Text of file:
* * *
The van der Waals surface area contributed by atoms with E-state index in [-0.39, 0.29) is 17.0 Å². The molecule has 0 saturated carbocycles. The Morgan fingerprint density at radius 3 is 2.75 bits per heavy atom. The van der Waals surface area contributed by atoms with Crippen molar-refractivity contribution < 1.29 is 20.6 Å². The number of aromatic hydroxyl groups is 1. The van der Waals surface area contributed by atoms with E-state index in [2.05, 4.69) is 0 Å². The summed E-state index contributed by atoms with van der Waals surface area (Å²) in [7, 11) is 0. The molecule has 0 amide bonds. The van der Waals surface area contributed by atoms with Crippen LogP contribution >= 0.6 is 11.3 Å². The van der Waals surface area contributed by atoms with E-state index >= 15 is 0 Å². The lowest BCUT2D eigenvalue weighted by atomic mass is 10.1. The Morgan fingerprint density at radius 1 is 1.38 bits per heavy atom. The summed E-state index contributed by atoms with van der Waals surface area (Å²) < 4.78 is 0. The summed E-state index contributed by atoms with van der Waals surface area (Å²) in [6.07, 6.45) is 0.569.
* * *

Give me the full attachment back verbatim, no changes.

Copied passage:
The van der Waals surface area contributed by atoms with E-state index in [-0.39, 0.29) is 17.0 Å². The molecule has 0 saturated carbocycles. The Morgan fingerprint density at radius 3 is 2.75 bits per heavy atom. The van der Waals surface area contributed by atoms with Crippen molar-refractivity contribution < 1.29 is 20.6 Å². The number of aromatic hydroxyl groups is 1. The van der Waals surface area contributed by atoms with E-state index in [2.05, 4.69) is 0 Å². The summed E-state index contributed by atoms with van der Waals surface area (Å²) in [7, 11) is 0. The molecule has 0 amide bonds. The van der Waals surface area contributed by atoms with Crippen LogP contribution >= 0.6 is 11.3 Å². The van der Waals surface area contributed by atoms with E-state index >= 15 is 0 Å². The lowest BCUT2D eigenvalue weighted by atomic mass is 10.1. The Morgan fingerprint density at radius 1 is 1.38 bits per heavy atom. The summed E-state index contributed by atoms with van der Waals surface area (Å²) < 4.78 is 0. The summed E-state index contributed by atoms with van der Waals surface area (Å²) in [6.07, 6.45) is 0.569.